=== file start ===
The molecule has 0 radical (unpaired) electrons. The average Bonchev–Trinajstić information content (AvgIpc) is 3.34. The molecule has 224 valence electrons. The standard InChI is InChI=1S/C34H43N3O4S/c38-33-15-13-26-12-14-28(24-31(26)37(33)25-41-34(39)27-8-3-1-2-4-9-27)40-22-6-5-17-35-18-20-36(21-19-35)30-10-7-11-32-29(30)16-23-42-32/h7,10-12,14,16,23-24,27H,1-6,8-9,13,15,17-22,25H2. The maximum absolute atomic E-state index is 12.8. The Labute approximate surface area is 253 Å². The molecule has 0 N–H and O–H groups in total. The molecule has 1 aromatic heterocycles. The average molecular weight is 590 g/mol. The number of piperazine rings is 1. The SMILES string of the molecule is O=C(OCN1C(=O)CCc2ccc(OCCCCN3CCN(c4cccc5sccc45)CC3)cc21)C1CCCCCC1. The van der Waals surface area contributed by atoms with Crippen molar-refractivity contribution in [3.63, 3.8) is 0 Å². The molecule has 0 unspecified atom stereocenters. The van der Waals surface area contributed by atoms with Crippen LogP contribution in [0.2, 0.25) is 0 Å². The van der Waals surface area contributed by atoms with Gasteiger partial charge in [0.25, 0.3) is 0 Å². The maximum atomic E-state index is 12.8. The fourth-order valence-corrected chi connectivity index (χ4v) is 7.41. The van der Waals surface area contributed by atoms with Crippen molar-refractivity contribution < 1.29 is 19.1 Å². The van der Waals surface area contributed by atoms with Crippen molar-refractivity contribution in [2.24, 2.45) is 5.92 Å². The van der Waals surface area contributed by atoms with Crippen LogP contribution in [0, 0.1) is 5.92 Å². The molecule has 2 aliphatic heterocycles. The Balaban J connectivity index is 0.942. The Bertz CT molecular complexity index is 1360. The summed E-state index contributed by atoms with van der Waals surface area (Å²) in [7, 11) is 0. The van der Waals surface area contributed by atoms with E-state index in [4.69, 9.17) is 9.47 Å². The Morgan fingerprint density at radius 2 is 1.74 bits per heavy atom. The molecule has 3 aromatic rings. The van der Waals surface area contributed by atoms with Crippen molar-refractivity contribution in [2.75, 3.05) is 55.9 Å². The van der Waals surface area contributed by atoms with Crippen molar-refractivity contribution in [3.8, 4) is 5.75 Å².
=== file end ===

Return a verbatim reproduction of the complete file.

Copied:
The molecule has 0 radical (unpaired) electrons. The average Bonchev–Trinajstić information content (AvgIpc) is 3.34. The molecule has 224 valence electrons. The standard InChI is InChI=1S/C34H43N3O4S/c38-33-15-13-26-12-14-28(24-31(26)37(33)25-41-34(39)27-8-3-1-2-4-9-27)40-22-6-5-17-35-18-20-36(21-19-35)30-10-7-11-32-29(30)16-23-42-32/h7,10-12,14,16,23-24,27H,1-6,8-9,13,15,17-22,25H2. The maximum absolute atomic E-state index is 12.8. The Labute approximate surface area is 253 Å². The molecule has 0 N–H and O–H groups in total. The molecule has 1 aromatic heterocycles. The average molecular weight is 590 g/mol. The number of piperazine rings is 1. The SMILES string of the molecule is O=C(OCN1C(=O)CCc2ccc(OCCCCN3CCN(c4cccc5sccc45)CC3)cc21)C1CCCCCC1. The van der Waals surface area contributed by atoms with Crippen molar-refractivity contribution in [3.63, 3.8) is 0 Å². The molecule has 0 unspecified atom stereocenters. The van der Waals surface area contributed by atoms with Crippen LogP contribution in [0.2, 0.25) is 0 Å². The van der Waals surface area contributed by atoms with Gasteiger partial charge in [0.25, 0.3) is 0 Å². The maximum atomic E-state index is 12.8. The fourth-order valence-corrected chi connectivity index (χ4v) is 7.41. The van der Waals surface area contributed by atoms with Crippen molar-refractivity contribution < 1.29 is 19.1 Å². The van der Waals surface area contributed by atoms with Crippen molar-refractivity contribution in [2.24, 2.45) is 5.92 Å². The van der Waals surface area contributed by atoms with Crippen LogP contribution in [0, 0.1) is 5.92 Å². The molecule has 2 aliphatic heterocycles. The Balaban J connectivity index is 0.942. The Bertz CT molecular complexity index is 1360. The summed E-state index contributed by atoms with van der Waals surface area (Å²) in [7, 11) is 0. The van der Waals surface area contributed by atoms with E-state index in [4.69, 9.17) is 9.47 Å². The Morgan fingerprint density at radius 2 is 1.74 bits per heavy atom. The molecule has 3 aromatic rings. The van der Waals surface area contributed by atoms with Crippen molar-refractivity contribution in [2.75, 3.05) is 55.9 Å². The van der Waals surface area contributed by atoms with Crippen molar-refractivity contribution in [3.8, 4) is 5.75 Å².